The precise role of Leishmania glycoconjugate molecules including phosphoglycans (PGs) and lipophosphoglycan (LPG) on host cellular responses is still poorly defined. Here, we investigated the interaction of Leishmania major LPG2 null mutant (lpg2−), which lacks both PGs and LPG, with dendritic cells (DCs) and the subsequent early immune response in infected mice. Surprisingly, the absence of phosphoglycans did not influence expression pattern of major histocompatibility complex class II (MHC II), CD40, CD80, and CD86 on DCs in vitro and in vivo. However, lpg2− L. major induced significantly higher production of interleukin-12p40 (IL-12p40) by infected bone marrow-derived DCs (BMDCs) than wild-type (WT) parasites in vitro. Furthermore, the production of IL-12p40 by draining lymph node cells from lpg2− mutant-infected mice was higher than those from WT L. major-infected mice. In model antigen presentation experiments, DCs from lpg2− mutant-infected mice induced more gamma interferon (IFN-γ) and IL-2 production by Leishmania-specific T cells than those from WT-infected mice. Lymphocytes isolated from mice infected for 3 days with lpg2− parasites produce similar levels of IFN-γ, but significantly less IL-4 and IL-10 than WT controls. Decreased IL-4 production was also seen in another general PG-deficient mutant lacking the Golgi UDP-galactose transporters (lpg5A− lpg5B−), but not with the lpg1− mutant lacking only LPG, thereby implicating PGs generally in the reduction of IL-4 production. Thus, Leishmania PGs influence host early immune response by modulating DC functions in a way that inhibits antigen presentation and promotes early IL-4 response, and their absence may impact the balance between Th1 and Th2 responses.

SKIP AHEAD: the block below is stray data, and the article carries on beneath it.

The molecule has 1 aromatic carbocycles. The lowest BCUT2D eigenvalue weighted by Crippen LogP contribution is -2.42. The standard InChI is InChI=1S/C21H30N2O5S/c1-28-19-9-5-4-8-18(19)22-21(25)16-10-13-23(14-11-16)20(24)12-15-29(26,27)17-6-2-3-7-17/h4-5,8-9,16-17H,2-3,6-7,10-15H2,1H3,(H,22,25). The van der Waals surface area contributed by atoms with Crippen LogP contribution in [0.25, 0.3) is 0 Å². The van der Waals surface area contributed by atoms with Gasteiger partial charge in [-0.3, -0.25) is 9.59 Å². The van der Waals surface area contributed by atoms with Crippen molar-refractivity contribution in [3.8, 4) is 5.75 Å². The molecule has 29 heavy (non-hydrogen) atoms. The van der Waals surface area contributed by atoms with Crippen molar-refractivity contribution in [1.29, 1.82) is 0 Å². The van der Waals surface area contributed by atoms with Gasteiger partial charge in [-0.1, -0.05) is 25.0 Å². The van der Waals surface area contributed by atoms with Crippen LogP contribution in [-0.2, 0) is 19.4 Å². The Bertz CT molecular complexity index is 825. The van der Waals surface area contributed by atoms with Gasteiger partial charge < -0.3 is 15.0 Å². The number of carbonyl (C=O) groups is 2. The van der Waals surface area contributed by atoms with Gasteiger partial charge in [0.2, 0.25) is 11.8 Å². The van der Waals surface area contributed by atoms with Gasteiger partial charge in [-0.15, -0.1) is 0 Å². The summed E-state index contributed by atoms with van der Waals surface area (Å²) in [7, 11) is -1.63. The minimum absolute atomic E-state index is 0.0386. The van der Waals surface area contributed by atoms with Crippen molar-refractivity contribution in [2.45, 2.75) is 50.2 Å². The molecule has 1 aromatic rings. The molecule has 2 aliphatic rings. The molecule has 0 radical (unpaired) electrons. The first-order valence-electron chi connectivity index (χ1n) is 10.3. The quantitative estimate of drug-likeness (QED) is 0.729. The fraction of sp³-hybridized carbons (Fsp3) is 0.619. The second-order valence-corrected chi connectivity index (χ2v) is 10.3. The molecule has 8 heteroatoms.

In the protozoan parasite Leishmania, abundant surface
and secreted molecules such as lipophosphoglycan (LPG)1 and proteophosphoglycans (PPGs) contain extensive
galactose residues in the form of phosphoglycans (PGs) containing